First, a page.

He was surprised how easily the BS flowed from his mouth. Dak knew what the people wanted to hear and he figured if he promised them things along those lines, they would be kept as happy as he could expect.
Maybe being a politician wasn’t so hard, he laughed to himself.
He finished with a quick retelling of his recent encounter with the series of cloned assassins. The press ate it up. Action and blood sent their fingers rapidly typing over their glowing Personals.
Things hadn’t stay that easy for long. As he expected, he couldn’t escape without a question session. The first dozen or so he fought off with comments about learning more about the perpetrator and other such vague garbage, then a reporter whose face was vaguely known to him broke in.
She was tall enough to be seen over most of her fellows and about a hundred miles from unattractive. Long auburn hair rolled past her narrow, perfectly painted face. Her eyes would have ruined it for him. Where Erin’s were trusting and full of hope, this woman’s were made of gray ice, holding only contempt.
“Hello captain, Lacy Law here,” her terse voice chirped. “What you have said is all very well and good, but what about real changes. Others have spoken out on such ideas as stricter ID enforcement and even setting up checkpoints. We know those Bodyjumpers prefer to possess younger better looking bodies. It has been suggested that such body types receive extra scrutiny.”
“You yourself fit that profile. Would you be pleased to have this additional limits on your freedoms?”
She couldn’t quite keep the red out of her cheeks at the backhanded complement, but quickly recovered. “In order to help keep this dangerous underground behind bars, certainly.”
“It still makes me wonder who you’d be after. The little old lady that had enough money to Jump into a younger body and is just out buying her bread or the trained assassins like the man who attacked me or the crew that gunned down the former Mayor hopeful, Homes. Let me tell you from personal knowledge that man that came after me wasn’t pretty. All I think such policies would do is make it a crime to be attractive. Is this the type of world you would want to live in?”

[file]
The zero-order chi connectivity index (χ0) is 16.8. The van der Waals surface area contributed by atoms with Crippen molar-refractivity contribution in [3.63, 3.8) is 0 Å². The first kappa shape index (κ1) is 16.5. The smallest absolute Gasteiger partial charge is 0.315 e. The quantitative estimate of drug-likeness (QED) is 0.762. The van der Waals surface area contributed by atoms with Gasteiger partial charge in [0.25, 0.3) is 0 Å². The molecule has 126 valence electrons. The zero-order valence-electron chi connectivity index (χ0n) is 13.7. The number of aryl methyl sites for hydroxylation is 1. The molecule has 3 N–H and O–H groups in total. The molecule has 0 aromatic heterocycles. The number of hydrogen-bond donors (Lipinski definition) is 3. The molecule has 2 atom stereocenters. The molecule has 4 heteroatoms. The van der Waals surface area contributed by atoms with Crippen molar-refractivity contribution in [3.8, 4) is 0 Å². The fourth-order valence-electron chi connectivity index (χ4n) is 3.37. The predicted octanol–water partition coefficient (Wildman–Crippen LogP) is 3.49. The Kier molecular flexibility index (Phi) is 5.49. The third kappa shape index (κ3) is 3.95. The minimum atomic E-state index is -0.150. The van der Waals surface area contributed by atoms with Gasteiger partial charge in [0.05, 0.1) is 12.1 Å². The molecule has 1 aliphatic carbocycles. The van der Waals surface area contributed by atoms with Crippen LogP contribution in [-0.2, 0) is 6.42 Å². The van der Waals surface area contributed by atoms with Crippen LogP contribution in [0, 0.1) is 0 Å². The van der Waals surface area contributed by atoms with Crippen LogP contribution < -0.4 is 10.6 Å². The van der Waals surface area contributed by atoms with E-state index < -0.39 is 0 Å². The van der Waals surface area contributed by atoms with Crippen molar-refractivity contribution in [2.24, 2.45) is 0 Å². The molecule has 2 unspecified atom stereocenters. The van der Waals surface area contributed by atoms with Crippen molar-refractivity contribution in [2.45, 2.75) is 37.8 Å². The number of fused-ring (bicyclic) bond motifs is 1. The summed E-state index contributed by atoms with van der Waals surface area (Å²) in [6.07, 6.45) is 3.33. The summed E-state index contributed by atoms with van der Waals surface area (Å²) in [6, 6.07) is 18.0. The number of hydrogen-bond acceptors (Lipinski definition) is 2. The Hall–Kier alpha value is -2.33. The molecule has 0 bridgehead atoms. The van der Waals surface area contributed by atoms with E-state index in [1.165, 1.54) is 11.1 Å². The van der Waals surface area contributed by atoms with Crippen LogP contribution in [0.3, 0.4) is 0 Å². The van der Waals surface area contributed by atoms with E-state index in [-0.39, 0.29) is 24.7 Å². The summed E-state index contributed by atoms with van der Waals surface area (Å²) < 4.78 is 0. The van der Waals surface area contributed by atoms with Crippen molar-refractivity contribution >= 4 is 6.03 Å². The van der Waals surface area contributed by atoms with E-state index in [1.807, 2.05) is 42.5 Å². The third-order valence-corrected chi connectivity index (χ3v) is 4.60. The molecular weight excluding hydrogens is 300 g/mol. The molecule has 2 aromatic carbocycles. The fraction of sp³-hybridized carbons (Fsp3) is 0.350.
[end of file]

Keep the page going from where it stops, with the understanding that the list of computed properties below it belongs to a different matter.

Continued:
“Personally, I would expect them both to be locked up. Isn’t that the law Captain Dak or does the man in charge of this new task force think we should be lenient on these lesser Jumpers just because they haven’t used their changes to hurt anyone yet?”
Choosing his words carefully, he said, “As a Public Enforcer officer I have pledged myself to uphold the law. I think you can count on my continued vigilance on this issue. If the amount of crime committed by Jumpers doesn’t decrease over the next year I will hand in my resignation voluntarily.”
Nodding, this finally seemed to satisfy her and he was able to get through the rest of the questions without suffering anything worse.
His office was still in transition and this became a great excuse to go get some air. He ran into Matthews on the way out the building. “You okay Dak? You look a little pale.”